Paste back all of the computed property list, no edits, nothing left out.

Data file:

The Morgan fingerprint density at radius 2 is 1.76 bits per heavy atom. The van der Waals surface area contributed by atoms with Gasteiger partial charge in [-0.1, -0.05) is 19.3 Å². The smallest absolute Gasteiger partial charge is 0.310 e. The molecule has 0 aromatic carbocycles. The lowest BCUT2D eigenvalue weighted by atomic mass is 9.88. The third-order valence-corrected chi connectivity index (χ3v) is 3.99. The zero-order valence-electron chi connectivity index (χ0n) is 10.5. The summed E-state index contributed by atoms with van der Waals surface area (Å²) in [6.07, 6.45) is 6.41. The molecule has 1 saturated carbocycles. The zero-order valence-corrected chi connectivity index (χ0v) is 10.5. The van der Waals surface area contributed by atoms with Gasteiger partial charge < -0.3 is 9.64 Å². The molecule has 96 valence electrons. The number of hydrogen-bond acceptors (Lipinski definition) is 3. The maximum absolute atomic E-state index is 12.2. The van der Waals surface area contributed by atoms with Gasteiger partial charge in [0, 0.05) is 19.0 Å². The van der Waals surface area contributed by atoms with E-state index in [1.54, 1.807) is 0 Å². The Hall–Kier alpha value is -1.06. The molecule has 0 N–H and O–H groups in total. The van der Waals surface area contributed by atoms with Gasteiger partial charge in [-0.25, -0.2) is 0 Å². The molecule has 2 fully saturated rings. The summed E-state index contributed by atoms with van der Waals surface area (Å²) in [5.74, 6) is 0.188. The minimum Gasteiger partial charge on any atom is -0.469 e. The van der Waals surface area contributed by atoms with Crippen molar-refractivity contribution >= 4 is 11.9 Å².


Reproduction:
The Morgan fingerprint density at radius 2 is 1.76 bits per heavy atom. The van der Waals surface area contributed by atoms with Gasteiger partial charge in [-0.1, -0.05) is 19.3 Å². The smallest absolute Gasteiger partial charge is 0.310 e. The molecule has 0 aromatic carbocycles. The lowest BCUT2D eigenvalue weighted by atomic mass is 9.88. The third-order valence-corrected chi connectivity index (χ3v) is 3.99. The zero-order valence-electron chi connectivity index (χ0n) is 10.5. The summed E-state index contributed by atoms with van der Waals surface area (Å²) in [6.07, 6.45) is 6.41. The molecule has 1 saturated carbocycles. The zero-order valence-corrected chi connectivity index (χ0v) is 10.5. The van der Waals surface area contributed by atoms with Gasteiger partial charge < -0.3 is 9.64 Å². The molecule has 96 valence electrons. The number of hydrogen-bond acceptors (Lipinski definition) is 3. The maximum absolute atomic E-state index is 12.2. The van der Waals surface area contributed by atoms with Gasteiger partial charge in [0, 0.05) is 19.0 Å². The van der Waals surface area contributed by atoms with E-state index in [1.54, 1.807) is 0 Å². The Hall–Kier alpha value is -1.06. The molecule has 0 N–H and O–H groups in total. The van der Waals surface area contributed by atoms with Gasteiger partial charge in [-0.25, -0.2) is 0 Å². The molecule has 2 fully saturated rings. The summed E-state index contributed by atoms with van der Waals surface area (Å²) in [5.74, 6) is 0.188. The minimum Gasteiger partial charge on any atom is -0.469 e. The van der Waals surface area contributed by atoms with Crippen molar-refractivity contribution >= 4 is 11.9 Å².